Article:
It is inevitable that at some point you will die. We all will. The price we have to pay for being alive is death. It’s a certainty, like taxes. At some point our organs will stop working efficiently and we will go back to how we were before we were born.
However, the humble lobster does not have this problem.
Apart from being delicious, lobsters get old, but they ‘don’t age’. They do not weaken or slow down with the passing of years, and older lobsters are more fertile than younger ones. This characteristic is probably down to telomerase, an enzyme that repairs DNA. Because of this, lobsters can moult into bigger and bigger shells.
The biggest ever lobster captured weighed 20 kg, but in theory there could be much much bigger ones out there. Of course, lobsters can still die of other causes, such as disease or, well, being eaten. Yum.
There is a species of jellyfish, called Turritopsis nutricula, that is considered immortal. The mature cells can instantly turn back into the polyp stage, thus giving itself an ‘extra life’. It uses a process called transdifferentiation, by which it can transform a cell into a completely new one. As far as we know, it is the only organism in nature that has this ability. However, they are still jellyfish, and they are still quite tiny (about 4.5 millimetres wide) and, like the lobsters, they are much more likely to die of other causes than to live forever.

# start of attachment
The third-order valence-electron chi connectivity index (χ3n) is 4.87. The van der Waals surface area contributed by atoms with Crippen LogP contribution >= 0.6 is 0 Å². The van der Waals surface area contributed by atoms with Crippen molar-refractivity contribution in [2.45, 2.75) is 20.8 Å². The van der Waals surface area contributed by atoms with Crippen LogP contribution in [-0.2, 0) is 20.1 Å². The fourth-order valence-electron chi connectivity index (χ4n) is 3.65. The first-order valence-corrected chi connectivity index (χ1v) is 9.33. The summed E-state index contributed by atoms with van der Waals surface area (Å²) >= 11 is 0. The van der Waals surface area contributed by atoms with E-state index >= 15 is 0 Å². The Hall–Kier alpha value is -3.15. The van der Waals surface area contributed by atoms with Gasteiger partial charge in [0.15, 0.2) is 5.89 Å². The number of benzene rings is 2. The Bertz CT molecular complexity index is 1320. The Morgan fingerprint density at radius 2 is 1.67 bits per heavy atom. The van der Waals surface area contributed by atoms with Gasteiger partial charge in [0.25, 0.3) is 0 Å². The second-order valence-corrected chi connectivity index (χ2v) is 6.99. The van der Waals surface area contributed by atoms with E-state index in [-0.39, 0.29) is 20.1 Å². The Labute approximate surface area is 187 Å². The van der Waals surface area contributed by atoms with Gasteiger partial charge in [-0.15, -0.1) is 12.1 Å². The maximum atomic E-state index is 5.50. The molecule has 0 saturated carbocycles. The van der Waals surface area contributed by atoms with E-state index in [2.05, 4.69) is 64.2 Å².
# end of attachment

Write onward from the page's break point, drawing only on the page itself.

Can we apply this knowledge to humans?
Surprisingly, there is very little research on the immortal jellyfish. According to this New York Times article, there is only one person in the world working full-time on Turritopsis nutricula specimens.
Since humans and jellyfish are quite genetically similar, there is a possibility that we could apply this process to humans. However, until there is more research on the topic, all we can do is dream of living forever.
“Emerging area of aging research: long-lived animals with “negligible senescence””. Annals of the New York Academy of Sciences 1019 (1): 518–520